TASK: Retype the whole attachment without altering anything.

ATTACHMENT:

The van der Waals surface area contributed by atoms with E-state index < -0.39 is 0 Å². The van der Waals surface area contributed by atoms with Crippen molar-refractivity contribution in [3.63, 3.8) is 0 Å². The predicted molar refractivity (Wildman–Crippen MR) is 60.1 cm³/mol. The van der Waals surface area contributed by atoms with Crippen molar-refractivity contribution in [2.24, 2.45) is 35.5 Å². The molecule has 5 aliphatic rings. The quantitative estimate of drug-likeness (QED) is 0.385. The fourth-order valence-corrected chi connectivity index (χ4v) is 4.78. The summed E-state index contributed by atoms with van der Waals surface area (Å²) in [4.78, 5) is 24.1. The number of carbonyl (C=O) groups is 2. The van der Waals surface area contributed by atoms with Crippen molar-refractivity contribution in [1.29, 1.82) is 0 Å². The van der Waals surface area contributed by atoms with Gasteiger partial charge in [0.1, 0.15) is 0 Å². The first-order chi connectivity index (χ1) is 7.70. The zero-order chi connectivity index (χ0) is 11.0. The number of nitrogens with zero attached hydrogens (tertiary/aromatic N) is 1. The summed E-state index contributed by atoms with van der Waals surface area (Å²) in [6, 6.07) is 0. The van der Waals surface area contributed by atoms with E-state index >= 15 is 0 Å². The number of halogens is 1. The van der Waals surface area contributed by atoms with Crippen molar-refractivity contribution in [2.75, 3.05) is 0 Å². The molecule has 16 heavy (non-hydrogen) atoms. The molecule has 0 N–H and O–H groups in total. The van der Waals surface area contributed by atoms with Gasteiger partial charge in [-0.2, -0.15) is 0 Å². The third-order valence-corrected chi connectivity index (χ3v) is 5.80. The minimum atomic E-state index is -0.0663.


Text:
The van der Waals surface area contributed by atoms with E-state index < -0.39 is 0 Å². The van der Waals surface area contributed by atoms with Crippen molar-refractivity contribution in [3.63, 3.8) is 0 Å². The predicted molar refractivity (Wildman–Crippen MR) is 60.1 cm³/mol. The van der Waals surface area contributed by atoms with Crippen molar-refractivity contribution in [2.24, 2.45) is 35.5 Å². The molecule has 5 aliphatic rings. The quantitative estimate of drug-likeness (QED) is 0.385. The fourth-order valence-corrected chi connectivity index (χ4v) is 4.78. The summed E-state index contributed by atoms with van der Waals surface area (Å²) in [4.78, 5) is 24.1. The number of carbonyl (C=O) groups is 2. The van der Waals surface area contributed by atoms with Crippen molar-refractivity contribution in [1.29, 1.82) is 0 Å². The van der Waals surface area contributed by atoms with Gasteiger partial charge in [0.1, 0.15) is 0 Å². The first-order chi connectivity index (χ1) is 7.70. The zero-order chi connectivity index (χ0) is 11.0. The number of nitrogens with zero attached hydrogens (tertiary/aromatic N) is 1. The summed E-state index contributed by atoms with van der Waals surface area (Å²) in [6, 6.07) is 0. The van der Waals surface area contributed by atoms with E-state index >= 15 is 0 Å². The number of halogens is 1. The van der Waals surface area contributed by atoms with Crippen molar-refractivity contribution in [2.75, 3.05) is 0 Å². The molecule has 16 heavy (non-hydrogen) atoms. The molecule has 0 N–H and O–H groups in total. The van der Waals surface area contributed by atoms with Gasteiger partial charge in [-0.2, -0.15) is 0 Å². The third-order valence-corrected chi connectivity index (χ3v) is 5.80. The minimum atomic E-state index is -0.0663.